Cleaning up the landscaping has many advantages. Trimming branches that might be encroaching on your home keeps the window screens protected. It also removes dead branches that could break off during strong winds. Additionally, the neighbors might see you and take the opportunity to speak with you and provide feedback on your tenant’s behaviors. And above all else, it will make your property look nice, which can attract ideal tenants if the property becomes available for rent.

10. Inspect the crawl space; look for bugs and water leaks.

It may not be the most fun chore, but it can save you money if you catch a small problem before it destroys a month of cash flow. Go into the crawl space and see if there are any creatures that may have made it their winter home. Also check to see if any of the wood shows indications of water damage.


Some of these may or may not be applicable to your properties depending on the size and style, but hopefully they have reminded you of the benefits of preventative maintenance.

By doing regular maintenance you keep a close eye on your property. The preemptive maintenance work fosters trust from your tenant by demonstrating that you are concerned about the upkeep. It is also an opportunity to connect with the tenant and see if they are happy with the unit or if they are planning to leave anytime soon. A little bit of preventative maintenance can save money and potentially headaches in the future.

Anything you’d add to this list?

Comment below!

About Author

Brandon Turner

Brandon Turner (G+ | Twitter) spends a lot of time on BiggerPockets.com. Like... seriously... a lot. Oh, and he is also an active real estate investor, entrepreneur, traveler, third-person speaker, husband, and author of "The Book on Investing in Real Estate with No (and Low) Money Down", and "The Book on Rental Property Investing" which you should probably read if you want to do more deals.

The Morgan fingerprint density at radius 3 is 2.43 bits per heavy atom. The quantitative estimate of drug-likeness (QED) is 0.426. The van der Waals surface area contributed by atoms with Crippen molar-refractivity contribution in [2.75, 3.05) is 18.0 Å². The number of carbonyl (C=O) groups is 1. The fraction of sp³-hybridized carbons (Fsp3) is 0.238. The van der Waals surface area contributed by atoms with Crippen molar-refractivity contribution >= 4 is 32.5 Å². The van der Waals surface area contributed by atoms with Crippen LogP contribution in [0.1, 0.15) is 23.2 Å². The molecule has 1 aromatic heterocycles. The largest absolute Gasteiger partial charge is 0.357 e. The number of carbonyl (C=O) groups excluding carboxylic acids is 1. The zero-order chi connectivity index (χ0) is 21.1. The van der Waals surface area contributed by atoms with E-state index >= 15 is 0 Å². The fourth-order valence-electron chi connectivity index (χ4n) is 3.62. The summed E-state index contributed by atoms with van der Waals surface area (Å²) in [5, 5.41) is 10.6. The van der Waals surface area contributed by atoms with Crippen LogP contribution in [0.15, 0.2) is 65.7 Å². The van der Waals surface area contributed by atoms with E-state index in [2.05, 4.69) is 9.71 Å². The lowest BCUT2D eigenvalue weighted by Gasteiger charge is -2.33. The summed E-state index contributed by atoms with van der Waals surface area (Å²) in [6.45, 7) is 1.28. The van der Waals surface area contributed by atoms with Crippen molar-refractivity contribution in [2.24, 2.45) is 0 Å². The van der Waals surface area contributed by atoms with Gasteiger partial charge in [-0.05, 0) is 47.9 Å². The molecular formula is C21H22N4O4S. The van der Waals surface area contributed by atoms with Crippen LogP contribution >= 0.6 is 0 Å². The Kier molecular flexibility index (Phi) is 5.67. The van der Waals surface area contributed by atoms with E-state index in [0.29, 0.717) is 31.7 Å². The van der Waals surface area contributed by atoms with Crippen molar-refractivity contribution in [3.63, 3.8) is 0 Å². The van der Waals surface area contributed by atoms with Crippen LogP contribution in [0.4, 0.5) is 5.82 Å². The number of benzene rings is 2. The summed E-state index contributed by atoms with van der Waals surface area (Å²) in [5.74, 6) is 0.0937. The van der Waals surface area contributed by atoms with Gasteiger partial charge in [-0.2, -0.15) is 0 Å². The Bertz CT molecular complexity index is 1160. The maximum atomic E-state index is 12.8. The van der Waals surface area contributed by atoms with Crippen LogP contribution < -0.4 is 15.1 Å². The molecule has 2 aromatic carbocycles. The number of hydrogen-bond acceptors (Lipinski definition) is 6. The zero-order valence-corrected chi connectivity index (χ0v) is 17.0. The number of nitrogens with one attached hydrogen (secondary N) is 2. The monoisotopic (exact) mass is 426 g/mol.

1. kenneth chen

    Dear Brandon,
    This is wonderful, thank you. I am in between tenants, so doing baking soda and vinegar in both drains today. On a related note, I just changed the kitchen faucet, and installed new shut off valves, the first plumbing work in my lifetime, I am 60 years old so that’s a long time! Will also be changing the bathroom sink faucet, which I discovered also drips. Regret not noticing earlier, as although gas and electric is metered separately, we pay 100 percent of the water bill.

  2. Sara Kennedy

    While I have no tenants at the moment, this is a great list to have for the future. I have only been a renter, so I definitely wouldn’t have thought of most of these items. As always, thanks for the helpful tips Brandon!

  3. steve bass

    Great reminders for all Brandon. Just setting a routine maintenance schedule is a good thing……often easier said than done. In 2017 my wife challenged me to get organized. So I made 2017 the year of getting into all of our properties. We have 9 doors, mostly duplexes and I inspected all properties, cleaned and checked roofs/gutters and replaced all smoke/CO detectors in 30 days. Was rough but was very helpful. I found 2 roof issues, leaking water heater, leaking toilet, a couple of cleanliness concerns. Informing tenants that I would be over to clean gutters, place moss out on roofs (Oregon), test smoke detectors, and check for water leaks under sinks got me in the door to look around. It was great and the tenants actually appreciated it.
    Over the last couple of years I’ve created a pretty (self-proclaimed) amazing excel file to track financials, document notes and tenant communication and last year I added tracking maintenance. At any moment I can tell you when I last did or have ever done maintenance of any kind on each property.
    Organization is key and so is knowing the status of your property.
    Thanks again for a great article Brandon. I’ve actually learned a ton from you, trial and error and the rest dumb luck!

  4. Cathy Williams

    This is a great list. I would add to the Interior list: check washing machine supply lines, sink and toilet supply lines and toilet rings. I am just learning about property management and maintenance. These suggestions come from a condo HOA meeting I recently attended for a condo our family owns that might become a rental. Apologies if these would fall under categories already covered — I’m a newbie!